And then, when I began doing the initial writing for Dark Triumph and saw just how intertwined their pasts were and why Beast, more than any other man in the world, would be able to get in under her defenses, I decided my subconscious had been having a very, VERY good day.
Ello – Your subconscious is very smart because I would have been very upset with you if you had killed off Beast. I’m still harboring a grudge for another death in Grave Mercy that I have YET to get over, BTW! Ok so I was fascinated by all of the weapons used in both Grave Mercy and Dark Triumph, like Sybella's secret stash of knives. How did you research what sort of weapons were used in this period?
Robin - Well, I do have two sons and a husband who never met a weapon they didn’t love, so we’ve had a fair amount of practical experience around here. Plus, writing in the Age of Google means that no historic fact or bit of research is ever very far away.
Ello - Also, if you were a nun assassin, what would be your weapon of choice?
Robin - I’m afraid I’d lean toward gentle weapons and most likely poison would be my specialty. Also? I am squeamish.
Ello – I’m not! (grins – that’s why I love those knives!) I remember reading that it took you five or six years to write Grave Mercy. For Dark Triumph, however, you were under a much tighter deadline. Was it hard switching gears between these very different timeframes? How were you able to manage drafting the sequel so quickly? And do you have any advice for writers who are undertaking similar deadlines?
Robin - Hoo boy. We just don’t realize what a luxury it is to be able to take as much time as we need to write a book until we no longer have that time, do we? Because yes, it was hard switching gears. Part of what helped is that by taking so long to write that first book, I did have most, if not all, of the world building issues firmly in place. I was still able to have fun with it and surprise myself (the charbonnerie!) but most of that heavy lifting had been done.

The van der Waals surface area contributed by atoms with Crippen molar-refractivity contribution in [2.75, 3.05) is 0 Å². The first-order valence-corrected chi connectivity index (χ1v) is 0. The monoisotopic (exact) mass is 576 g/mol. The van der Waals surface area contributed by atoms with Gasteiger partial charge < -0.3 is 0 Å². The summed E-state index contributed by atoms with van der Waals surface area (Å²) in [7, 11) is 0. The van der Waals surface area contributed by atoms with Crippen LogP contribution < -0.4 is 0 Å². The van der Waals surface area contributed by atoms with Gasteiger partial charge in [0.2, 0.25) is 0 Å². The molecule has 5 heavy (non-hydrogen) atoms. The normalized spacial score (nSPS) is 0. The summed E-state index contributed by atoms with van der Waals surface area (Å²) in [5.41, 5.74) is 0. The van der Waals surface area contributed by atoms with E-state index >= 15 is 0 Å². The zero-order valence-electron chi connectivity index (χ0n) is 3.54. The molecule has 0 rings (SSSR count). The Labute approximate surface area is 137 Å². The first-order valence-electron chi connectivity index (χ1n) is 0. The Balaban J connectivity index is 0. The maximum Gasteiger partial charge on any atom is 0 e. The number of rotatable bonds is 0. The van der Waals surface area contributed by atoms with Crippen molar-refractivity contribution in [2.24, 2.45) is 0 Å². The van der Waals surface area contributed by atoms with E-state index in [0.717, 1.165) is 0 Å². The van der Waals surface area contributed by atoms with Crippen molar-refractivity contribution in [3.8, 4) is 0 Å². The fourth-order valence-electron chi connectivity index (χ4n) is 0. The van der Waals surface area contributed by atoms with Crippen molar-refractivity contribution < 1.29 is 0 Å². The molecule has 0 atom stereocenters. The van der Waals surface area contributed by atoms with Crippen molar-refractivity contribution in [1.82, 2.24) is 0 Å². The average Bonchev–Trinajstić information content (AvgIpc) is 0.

The second thing that helped was that because Sybella was in Grave Mercy, I had had to figure some of who she was out while writing that book, so I didn’t hit it cold. Plus, I mentally toyed with ideas for the second book during the various down times that come up during the publication schedule for the first book. Having the story have a less broad scope also helped immensely. Even so, it took me seven hefty drafts to get it where I wanted it. No mean feat in just ten months.
Ello – You are amazing, Robin! This book is amazing! From 5 years to 10 months and this book is just as good, if not better! Robin, you know I'm a huge research hound also. And I'm quite jealous of the breadth of historical research you undertook for this fabulous series. And I know that there are always kernels of research that we fall in love with but can't always find a way to put into our books. Did you find some fascinating historical fact that you would like to share with us here that didn't make it into either books?
Robin - You know, I didn’t! I was able to use all the stuff I fell in love with. Or if I didn’t use it yet, I’ll be using it in book three.
Ello – Speaking of book 3, can you take pity on a desperate person and give us a little teaser about Book 3?
Robin - Gosh, I so wish I could! The problem is, well, see answer #5 above. I’ve just spent very little time with Annith. She was so peripheral to books one and two that I didn’t have the advantage of getting to know her even a little bit. Compounding that was that I realized I’d only ever seen her through Ismae or Sybella’s eyes and had never stepped into her skin and been her, which I am doing now and learning all sorts of surprising things. But of course, nothing I can share. Sorry! (Mostly because it’s all very fluid at this point and hasn’t solidified yet.)
Ello – Ok, I shall suffer by whining in an over the top, melodramatic manner! Thank you Robin for sharing with us a little bit about Dark Triumph! And if any of our Inkpot readers have not yet read Grave Mercy, well, what are you waiting for? And if you have and are eagerly waiting for Dark Triumph, I promise you are in for a gorgeous treat!!